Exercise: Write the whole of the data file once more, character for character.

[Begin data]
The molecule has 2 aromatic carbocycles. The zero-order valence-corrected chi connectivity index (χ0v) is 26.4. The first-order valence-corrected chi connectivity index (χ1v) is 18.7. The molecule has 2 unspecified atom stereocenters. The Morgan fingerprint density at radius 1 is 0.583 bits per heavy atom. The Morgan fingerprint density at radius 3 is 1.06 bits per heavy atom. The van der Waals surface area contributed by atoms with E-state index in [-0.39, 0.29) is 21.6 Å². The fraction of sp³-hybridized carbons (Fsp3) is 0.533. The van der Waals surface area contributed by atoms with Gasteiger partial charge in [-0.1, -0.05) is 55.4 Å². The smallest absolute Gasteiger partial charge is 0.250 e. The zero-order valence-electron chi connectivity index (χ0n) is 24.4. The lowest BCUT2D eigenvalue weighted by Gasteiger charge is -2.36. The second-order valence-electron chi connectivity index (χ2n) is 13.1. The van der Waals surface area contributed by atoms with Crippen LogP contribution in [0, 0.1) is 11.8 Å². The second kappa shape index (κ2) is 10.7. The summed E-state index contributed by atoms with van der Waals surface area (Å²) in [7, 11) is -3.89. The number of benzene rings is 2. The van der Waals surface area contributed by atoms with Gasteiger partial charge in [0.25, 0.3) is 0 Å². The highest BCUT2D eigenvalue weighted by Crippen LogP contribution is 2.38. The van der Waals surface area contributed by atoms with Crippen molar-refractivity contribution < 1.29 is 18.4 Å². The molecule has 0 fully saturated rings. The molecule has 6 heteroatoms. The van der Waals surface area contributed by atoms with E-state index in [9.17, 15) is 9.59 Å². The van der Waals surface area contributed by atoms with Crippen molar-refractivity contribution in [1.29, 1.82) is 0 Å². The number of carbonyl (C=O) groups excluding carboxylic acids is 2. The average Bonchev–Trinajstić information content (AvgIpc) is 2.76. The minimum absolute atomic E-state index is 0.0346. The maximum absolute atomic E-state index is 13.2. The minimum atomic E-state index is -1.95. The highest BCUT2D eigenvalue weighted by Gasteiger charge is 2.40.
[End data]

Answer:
The molecule has 2 aromatic carbocycles. The zero-order valence-corrected chi connectivity index (χ0v) is 26.4. The first-order valence-corrected chi connectivity index (χ1v) is 18.7. The molecule has 2 unspecified atom stereocenters. The Morgan fingerprint density at radius 1 is 0.583 bits per heavy atom. The Morgan fingerprint density at radius 3 is 1.06 bits per heavy atom. The van der Waals surface area contributed by atoms with E-state index in [-0.39, 0.29) is 21.6 Å². The fraction of sp³-hybridized carbons (Fsp3) is 0.533. The van der Waals surface area contributed by atoms with Gasteiger partial charge in [-0.1, -0.05) is 55.4 Å². The smallest absolute Gasteiger partial charge is 0.250 e. The zero-order valence-electron chi connectivity index (χ0n) is 24.4. The lowest BCUT2D eigenvalue weighted by Gasteiger charge is -2.36. The second-order valence-electron chi connectivity index (χ2n) is 13.1. The van der Waals surface area contributed by atoms with Crippen LogP contribution in [0, 0.1) is 11.8 Å². The second kappa shape index (κ2) is 10.7. The summed E-state index contributed by atoms with van der Waals surface area (Å²) in [7, 11) is -3.89. The number of benzene rings is 2. The van der Waals surface area contributed by atoms with Gasteiger partial charge in [0.25, 0.3) is 0 Å². The highest BCUT2D eigenvalue weighted by Crippen LogP contribution is 2.38. The van der Waals surface area contributed by atoms with Crippen molar-refractivity contribution < 1.29 is 18.4 Å². The molecule has 0 fully saturated rings. The molecule has 6 heteroatoms. The van der Waals surface area contributed by atoms with E-state index in [9.17, 15) is 9.59 Å². The van der Waals surface area contributed by atoms with Crippen molar-refractivity contribution in [1.29, 1.82) is 0 Å². The number of carbonyl (C=O) groups excluding carboxylic acids is 2. The average Bonchev–Trinajstić information content (AvgIpc) is 2.76. The minimum absolute atomic E-state index is 0.0346. The maximum absolute atomic E-state index is 13.2. The minimum atomic E-state index is -1.95. The highest BCUT2D eigenvalue weighted by Gasteiger charge is 2.40.